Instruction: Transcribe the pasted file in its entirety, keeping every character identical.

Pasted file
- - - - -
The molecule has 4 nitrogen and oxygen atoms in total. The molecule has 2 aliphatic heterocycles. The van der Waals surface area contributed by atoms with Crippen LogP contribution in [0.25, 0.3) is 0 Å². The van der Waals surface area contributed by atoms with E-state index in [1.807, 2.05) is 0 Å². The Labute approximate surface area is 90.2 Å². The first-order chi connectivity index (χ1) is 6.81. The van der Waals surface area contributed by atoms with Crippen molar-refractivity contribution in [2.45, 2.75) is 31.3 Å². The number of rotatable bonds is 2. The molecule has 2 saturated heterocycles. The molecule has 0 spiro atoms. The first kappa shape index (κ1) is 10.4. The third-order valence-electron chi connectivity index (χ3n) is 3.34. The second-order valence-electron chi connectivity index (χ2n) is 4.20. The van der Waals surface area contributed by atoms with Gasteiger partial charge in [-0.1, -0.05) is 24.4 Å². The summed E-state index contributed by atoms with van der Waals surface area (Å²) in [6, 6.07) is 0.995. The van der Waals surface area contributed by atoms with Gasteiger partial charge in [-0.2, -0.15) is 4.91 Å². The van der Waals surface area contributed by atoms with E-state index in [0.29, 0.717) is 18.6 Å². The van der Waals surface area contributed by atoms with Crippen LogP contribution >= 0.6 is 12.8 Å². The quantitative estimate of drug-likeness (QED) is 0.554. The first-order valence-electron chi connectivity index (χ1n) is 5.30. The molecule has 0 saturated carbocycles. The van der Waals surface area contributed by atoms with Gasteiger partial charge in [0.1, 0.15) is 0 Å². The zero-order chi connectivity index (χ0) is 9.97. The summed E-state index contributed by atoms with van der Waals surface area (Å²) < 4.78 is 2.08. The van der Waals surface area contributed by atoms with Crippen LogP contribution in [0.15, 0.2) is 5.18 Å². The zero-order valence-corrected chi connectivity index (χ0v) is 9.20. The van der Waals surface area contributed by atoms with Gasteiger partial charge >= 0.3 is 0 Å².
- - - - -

The molecule has 4 nitrogen and oxygen atoms in total. The molecule has 2 aliphatic heterocycles. The van der Waals surface area contributed by atoms with Crippen LogP contribution in [0.25, 0.3) is 0 Å². The van der Waals surface area contributed by atoms with E-state index in [1.807, 2.05) is 0 Å². The Labute approximate surface area is 90.2 Å². The first-order chi connectivity index (χ1) is 6.81. The van der Waals surface area contributed by atoms with Crippen molar-refractivity contribution in [2.45, 2.75) is 31.3 Å². The number of rotatable bonds is 2. The molecule has 2 saturated heterocycles. The molecule has 0 spiro atoms. The first kappa shape index (κ1) is 10.4. The third-order valence-electron chi connectivity index (χ3n) is 3.34. The second-order valence-electron chi connectivity index (χ2n) is 4.20. The van der Waals surface area contributed by atoms with Gasteiger partial charge in [-0.1, -0.05) is 24.4 Å². The summed E-state index contributed by atoms with van der Waals surface area (Å²) in [6, 6.07) is 0.995. The van der Waals surface area contributed by atoms with Gasteiger partial charge in [-0.2, -0.15) is 4.91 Å². The van der Waals surface area contributed by atoms with E-state index in [0.29, 0.717) is 18.6 Å². The van der Waals surface area contributed by atoms with Crippen LogP contribution >= 0.6 is 12.8 Å². The quantitative estimate of drug-likeness (QED) is 0.554. The first-order valence-electron chi connectivity index (χ1n) is 5.30. The molecule has 0 saturated carbocycles. The van der Waals surface area contributed by atoms with Gasteiger partial charge in [0.1, 0.15) is 0 Å². The zero-order chi connectivity index (χ0) is 9.97. The summed E-state index contributed by atoms with van der Waals surface area (Å²) < 4.78 is 2.08. The van der Waals surface area contributed by atoms with Crippen LogP contribution in [0.15, 0.2) is 5.18 Å². The zero-order valence-corrected chi connectivity index (χ0v) is 9.20. The van der Waals surface area contributed by atoms with Gasteiger partial charge >= 0.3 is 0 Å².